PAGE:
never close to creating what the scientist (I'll say he since they were all at that time) was charged to create. But given a 150 years later it would have been easy. Intellect Quality truly grows from the Society in which the individual thinker creates. -

Lord of the Flies

Heart of Darkness, Conrad

in Lord of the Flies there are two groups of kids. the ones who revert back to bestiality, as symbolized by the beast, and the ones who try to preserve social order. the regression is one to the antecedent biological level, survival of the fittest, not the intellectual one. but I have an example of a book where the intellect tries to circumvent society by supporting the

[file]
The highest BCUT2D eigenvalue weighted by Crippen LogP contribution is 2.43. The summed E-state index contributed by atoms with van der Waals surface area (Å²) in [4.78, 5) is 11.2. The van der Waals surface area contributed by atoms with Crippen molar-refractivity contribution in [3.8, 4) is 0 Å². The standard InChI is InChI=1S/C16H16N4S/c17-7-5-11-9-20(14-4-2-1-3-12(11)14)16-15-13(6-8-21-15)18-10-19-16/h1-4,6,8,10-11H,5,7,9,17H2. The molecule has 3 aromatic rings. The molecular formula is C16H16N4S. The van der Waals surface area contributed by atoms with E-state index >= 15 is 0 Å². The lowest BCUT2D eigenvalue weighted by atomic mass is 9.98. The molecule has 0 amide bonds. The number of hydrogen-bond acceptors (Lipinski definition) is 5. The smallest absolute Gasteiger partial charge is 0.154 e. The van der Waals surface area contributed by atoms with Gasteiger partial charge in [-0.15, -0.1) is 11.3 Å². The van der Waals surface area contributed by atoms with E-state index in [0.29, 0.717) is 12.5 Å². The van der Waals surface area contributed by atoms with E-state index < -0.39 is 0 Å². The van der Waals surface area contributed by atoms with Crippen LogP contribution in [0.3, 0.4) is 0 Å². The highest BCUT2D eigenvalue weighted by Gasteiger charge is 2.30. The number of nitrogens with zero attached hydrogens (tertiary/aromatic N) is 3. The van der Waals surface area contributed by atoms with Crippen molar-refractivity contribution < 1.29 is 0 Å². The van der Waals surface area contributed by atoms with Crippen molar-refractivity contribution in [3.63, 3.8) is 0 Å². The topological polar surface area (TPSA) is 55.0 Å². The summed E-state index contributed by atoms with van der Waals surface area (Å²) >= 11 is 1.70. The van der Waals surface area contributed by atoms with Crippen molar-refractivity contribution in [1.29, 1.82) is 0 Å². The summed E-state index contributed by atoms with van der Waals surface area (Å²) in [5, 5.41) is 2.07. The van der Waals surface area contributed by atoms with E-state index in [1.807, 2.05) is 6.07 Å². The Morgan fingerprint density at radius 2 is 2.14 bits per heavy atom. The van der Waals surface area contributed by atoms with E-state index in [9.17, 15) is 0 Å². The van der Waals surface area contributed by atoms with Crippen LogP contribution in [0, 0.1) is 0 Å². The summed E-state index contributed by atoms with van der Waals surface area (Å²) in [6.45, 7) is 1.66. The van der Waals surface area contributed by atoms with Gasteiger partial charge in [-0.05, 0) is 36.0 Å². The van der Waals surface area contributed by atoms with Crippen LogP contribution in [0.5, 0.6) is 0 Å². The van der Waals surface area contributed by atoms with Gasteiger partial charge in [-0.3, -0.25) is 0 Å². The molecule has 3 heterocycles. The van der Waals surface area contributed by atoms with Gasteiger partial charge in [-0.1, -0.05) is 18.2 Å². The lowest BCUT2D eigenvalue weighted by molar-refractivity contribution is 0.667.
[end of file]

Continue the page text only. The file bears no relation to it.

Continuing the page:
biological level (which is the way Pirsig says it does) the book is Heart of Darkness by Conrad. here we have an exemplary individual who is above the rest, Mr. Kurtz who abandons society and goes native. Marlowe who goes in search of him represents society. what he discovers is madness. Without the restraint of society, intellect goes berserk. however, there is a transcendence of sorts experienced both by Kurtz and Marlowe. Kurtz' last words: "the horror, the horror" point towards the realization of the biological in us, i.e. our capacity for violence. the same beast which appeared in Lord of the Flies as an outside symbol becomes internalized within. The Heart of Darkness (the biological level) exists in all of us and it needs societal order and restraint to operate, perhaps not freely, but productively. this is needed for the species to survive. to revert into total freedom would be chaotic and would be a regression not a step forward. we arose from chaos like the Greeks myths ascertain, but need not submit to it for a little society and intellect dance a tenuous line wavering between order and freedom. too much of either is disastrous. the dance itself when it is done just right is Dynamic Quality which is Morality. that is where the Value lies. Morality is then defined by the proper relationship between levels. the proper relationship meaning the dance which perpetuates both with just enough freedom to create change and just enough order to prevent chaos. the word "dance" connotes creativity and passion given rein in an artistic but controlled fashion. - Lithien